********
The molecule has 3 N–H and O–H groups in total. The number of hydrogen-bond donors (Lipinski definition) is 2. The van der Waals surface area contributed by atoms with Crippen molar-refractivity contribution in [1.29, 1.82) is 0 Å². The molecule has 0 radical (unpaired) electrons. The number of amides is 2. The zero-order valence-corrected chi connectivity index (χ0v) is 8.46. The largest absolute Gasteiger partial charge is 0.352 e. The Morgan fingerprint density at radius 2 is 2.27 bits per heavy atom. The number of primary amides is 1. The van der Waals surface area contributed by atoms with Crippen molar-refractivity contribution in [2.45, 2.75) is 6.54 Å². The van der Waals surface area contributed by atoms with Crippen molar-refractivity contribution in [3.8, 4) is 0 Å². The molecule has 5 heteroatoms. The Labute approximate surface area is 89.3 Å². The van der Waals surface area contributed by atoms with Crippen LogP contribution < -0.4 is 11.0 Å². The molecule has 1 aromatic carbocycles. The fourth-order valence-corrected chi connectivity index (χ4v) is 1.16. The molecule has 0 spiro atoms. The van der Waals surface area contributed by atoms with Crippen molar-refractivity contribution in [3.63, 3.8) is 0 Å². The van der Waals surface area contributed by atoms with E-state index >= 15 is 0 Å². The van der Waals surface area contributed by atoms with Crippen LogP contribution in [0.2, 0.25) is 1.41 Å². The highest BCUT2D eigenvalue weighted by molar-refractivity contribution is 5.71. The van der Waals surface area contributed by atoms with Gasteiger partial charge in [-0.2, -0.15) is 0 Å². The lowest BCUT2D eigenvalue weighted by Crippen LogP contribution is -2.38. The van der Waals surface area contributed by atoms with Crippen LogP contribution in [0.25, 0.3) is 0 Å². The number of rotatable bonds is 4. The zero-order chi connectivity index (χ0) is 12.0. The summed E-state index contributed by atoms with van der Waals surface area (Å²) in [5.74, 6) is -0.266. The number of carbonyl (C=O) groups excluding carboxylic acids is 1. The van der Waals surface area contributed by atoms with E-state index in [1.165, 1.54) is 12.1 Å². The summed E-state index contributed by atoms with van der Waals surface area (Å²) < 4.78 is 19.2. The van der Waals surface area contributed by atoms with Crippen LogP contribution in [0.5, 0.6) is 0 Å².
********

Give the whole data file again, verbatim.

The molecule has 3 N–H and O–H groups in total. The number of hydrogen-bond donors (Lipinski definition) is 2. The van der Waals surface area contributed by atoms with Crippen molar-refractivity contribution in [1.29, 1.82) is 0 Å². The molecule has 0 radical (unpaired) electrons. The number of amides is 2. The zero-order valence-corrected chi connectivity index (χ0v) is 8.46. The largest absolute Gasteiger partial charge is 0.352 e. The Morgan fingerprint density at radius 2 is 2.27 bits per heavy atom. The number of primary amides is 1. The van der Waals surface area contributed by atoms with Crippen molar-refractivity contribution in [2.45, 2.75) is 6.54 Å². The van der Waals surface area contributed by atoms with Crippen molar-refractivity contribution in [3.8, 4) is 0 Å². The molecule has 5 heteroatoms. The Labute approximate surface area is 89.3 Å². The van der Waals surface area contributed by atoms with Crippen LogP contribution < -0.4 is 11.0 Å². The molecule has 1 aromatic carbocycles. The fourth-order valence-corrected chi connectivity index (χ4v) is 1.16. The molecule has 0 spiro atoms. The van der Waals surface area contributed by atoms with Crippen molar-refractivity contribution in [3.63, 3.8) is 0 Å². The van der Waals surface area contributed by atoms with E-state index >= 15 is 0 Å². The van der Waals surface area contributed by atoms with Crippen LogP contribution in [0.2, 0.25) is 1.41 Å². The highest BCUT2D eigenvalue weighted by molar-refractivity contribution is 5.71. The van der Waals surface area contributed by atoms with Gasteiger partial charge in [-0.2, -0.15) is 0 Å². The lowest BCUT2D eigenvalue weighted by Crippen LogP contribution is -2.38. The van der Waals surface area contributed by atoms with Crippen LogP contribution in [0.25, 0.3) is 0 Å². The number of rotatable bonds is 4. The zero-order chi connectivity index (χ0) is 12.0. The summed E-state index contributed by atoms with van der Waals surface area (Å²) in [5.74, 6) is -0.266. The number of carbonyl (C=O) groups excluding carboxylic acids is 1. The van der Waals surface area contributed by atoms with E-state index in [1.165, 1.54) is 12.1 Å². The summed E-state index contributed by atoms with van der Waals surface area (Å²) < 4.78 is 19.2. The van der Waals surface area contributed by atoms with Crippen LogP contribution in [0.5, 0.6) is 0 Å².